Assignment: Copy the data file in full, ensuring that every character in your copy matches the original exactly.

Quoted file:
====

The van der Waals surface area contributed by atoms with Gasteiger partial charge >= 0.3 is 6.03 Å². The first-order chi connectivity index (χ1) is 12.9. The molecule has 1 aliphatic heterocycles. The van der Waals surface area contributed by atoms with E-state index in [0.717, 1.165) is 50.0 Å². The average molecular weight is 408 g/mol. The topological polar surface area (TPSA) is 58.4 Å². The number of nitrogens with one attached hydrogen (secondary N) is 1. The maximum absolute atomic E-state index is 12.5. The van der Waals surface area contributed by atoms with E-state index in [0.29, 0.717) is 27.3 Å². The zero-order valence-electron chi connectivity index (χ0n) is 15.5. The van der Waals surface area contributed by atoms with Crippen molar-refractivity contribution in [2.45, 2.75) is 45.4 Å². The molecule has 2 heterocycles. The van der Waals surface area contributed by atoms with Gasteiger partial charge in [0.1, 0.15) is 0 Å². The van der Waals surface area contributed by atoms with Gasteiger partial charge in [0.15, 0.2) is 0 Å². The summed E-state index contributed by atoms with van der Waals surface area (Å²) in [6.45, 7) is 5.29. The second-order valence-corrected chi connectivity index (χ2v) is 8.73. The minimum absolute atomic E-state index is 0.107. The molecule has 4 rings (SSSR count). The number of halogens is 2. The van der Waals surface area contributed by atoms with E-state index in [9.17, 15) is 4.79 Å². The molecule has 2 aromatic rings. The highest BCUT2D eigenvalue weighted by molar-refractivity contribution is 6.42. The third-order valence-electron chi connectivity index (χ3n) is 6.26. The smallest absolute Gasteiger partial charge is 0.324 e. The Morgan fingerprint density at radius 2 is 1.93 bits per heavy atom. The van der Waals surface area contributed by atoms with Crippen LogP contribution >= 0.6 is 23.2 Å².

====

The van der Waals surface area contributed by atoms with Gasteiger partial charge >= 0.3 is 6.03 Å². The first-order chi connectivity index (χ1) is 12.9. The molecule has 1 aliphatic heterocycles. The van der Waals surface area contributed by atoms with E-state index in [0.717, 1.165) is 50.0 Å². The average molecular weight is 408 g/mol. The topological polar surface area (TPSA) is 58.4 Å². The number of nitrogens with one attached hydrogen (secondary N) is 1. The maximum absolute atomic E-state index is 12.5. The van der Waals surface area contributed by atoms with E-state index in [0.29, 0.717) is 27.3 Å². The zero-order valence-electron chi connectivity index (χ0n) is 15.5. The van der Waals surface area contributed by atoms with Crippen molar-refractivity contribution in [2.45, 2.75) is 45.4 Å². The molecule has 2 heterocycles. The van der Waals surface area contributed by atoms with Gasteiger partial charge in [0.1, 0.15) is 0 Å². The van der Waals surface area contributed by atoms with Gasteiger partial charge in [0.15, 0.2) is 0 Å². The summed E-state index contributed by atoms with van der Waals surface area (Å²) in [6.45, 7) is 5.29. The second-order valence-corrected chi connectivity index (χ2v) is 8.73. The minimum absolute atomic E-state index is 0.107. The molecule has 4 rings (SSSR count). The number of halogens is 2. The van der Waals surface area contributed by atoms with E-state index in [9.17, 15) is 4.79 Å². The molecule has 2 aromatic rings. The highest BCUT2D eigenvalue weighted by molar-refractivity contribution is 6.42. The third-order valence-electron chi connectivity index (χ3n) is 6.26. The smallest absolute Gasteiger partial charge is 0.324 e. The Morgan fingerprint density at radius 2 is 1.93 bits per heavy atom. The van der Waals surface area contributed by atoms with Crippen LogP contribution >= 0.6 is 23.2 Å².